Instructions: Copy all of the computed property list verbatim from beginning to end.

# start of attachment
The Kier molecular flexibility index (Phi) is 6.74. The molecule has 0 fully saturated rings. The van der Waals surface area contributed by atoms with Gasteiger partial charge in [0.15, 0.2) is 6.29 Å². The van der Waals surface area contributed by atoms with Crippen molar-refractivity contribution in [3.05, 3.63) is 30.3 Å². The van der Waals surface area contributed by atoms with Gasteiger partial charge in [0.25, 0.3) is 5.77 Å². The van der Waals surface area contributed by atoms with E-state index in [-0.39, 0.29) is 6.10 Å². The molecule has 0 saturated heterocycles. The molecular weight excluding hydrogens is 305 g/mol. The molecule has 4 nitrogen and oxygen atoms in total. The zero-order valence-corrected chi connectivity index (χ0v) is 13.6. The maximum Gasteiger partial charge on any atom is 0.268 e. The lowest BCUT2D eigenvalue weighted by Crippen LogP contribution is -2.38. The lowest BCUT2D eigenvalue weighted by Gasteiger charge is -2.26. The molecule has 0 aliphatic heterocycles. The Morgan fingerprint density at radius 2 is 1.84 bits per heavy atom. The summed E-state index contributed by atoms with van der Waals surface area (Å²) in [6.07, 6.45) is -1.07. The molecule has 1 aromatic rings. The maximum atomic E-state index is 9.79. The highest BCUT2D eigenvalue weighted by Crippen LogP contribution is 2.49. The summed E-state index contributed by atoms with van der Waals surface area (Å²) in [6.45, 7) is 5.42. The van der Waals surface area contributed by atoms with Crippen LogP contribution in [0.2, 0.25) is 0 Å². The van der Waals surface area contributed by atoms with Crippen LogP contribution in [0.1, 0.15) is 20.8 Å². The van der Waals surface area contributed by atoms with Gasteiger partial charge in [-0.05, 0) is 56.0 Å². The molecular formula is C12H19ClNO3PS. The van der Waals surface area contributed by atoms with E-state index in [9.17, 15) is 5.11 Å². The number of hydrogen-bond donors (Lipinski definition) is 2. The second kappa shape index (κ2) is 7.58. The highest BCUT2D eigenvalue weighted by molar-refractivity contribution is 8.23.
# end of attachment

The Kier molecular flexibility index (Phi) is 6.74. The molecule has 0 fully saturated rings. The van der Waals surface area contributed by atoms with Gasteiger partial charge in [0.15, 0.2) is 6.29 Å². The van der Waals surface area contributed by atoms with Crippen molar-refractivity contribution in [3.05, 3.63) is 30.3 Å². The van der Waals surface area contributed by atoms with Gasteiger partial charge in [0.25, 0.3) is 5.77 Å². The van der Waals surface area contributed by atoms with E-state index in [-0.39, 0.29) is 6.10 Å². The molecule has 0 saturated heterocycles. The molecular weight excluding hydrogens is 305 g/mol. The molecule has 4 nitrogen and oxygen atoms in total. The zero-order valence-corrected chi connectivity index (χ0v) is 13.6. The maximum Gasteiger partial charge on any atom is 0.268 e. The lowest BCUT2D eigenvalue weighted by Crippen LogP contribution is -2.38. The lowest BCUT2D eigenvalue weighted by Gasteiger charge is -2.26. The molecule has 0 aliphatic heterocycles. The Morgan fingerprint density at radius 2 is 1.84 bits per heavy atom. The summed E-state index contributed by atoms with van der Waals surface area (Å²) in [6.07, 6.45) is -1.07. The molecule has 1 aromatic rings. The maximum atomic E-state index is 9.79. The highest BCUT2D eigenvalue weighted by Crippen LogP contribution is 2.49. The summed E-state index contributed by atoms with van der Waals surface area (Å²) in [6.45, 7) is 5.42. The van der Waals surface area contributed by atoms with Crippen LogP contribution in [0.2, 0.25) is 0 Å². The van der Waals surface area contributed by atoms with Crippen LogP contribution in [0.1, 0.15) is 20.8 Å². The van der Waals surface area contributed by atoms with Gasteiger partial charge in [-0.05, 0) is 56.0 Å². The molecular formula is C12H19ClNO3PS. The van der Waals surface area contributed by atoms with E-state index in [9.17, 15) is 5.11 Å². The number of hydrogen-bond donors (Lipinski definition) is 2. The second kappa shape index (κ2) is 7.58. The highest BCUT2D eigenvalue weighted by molar-refractivity contribution is 8.23.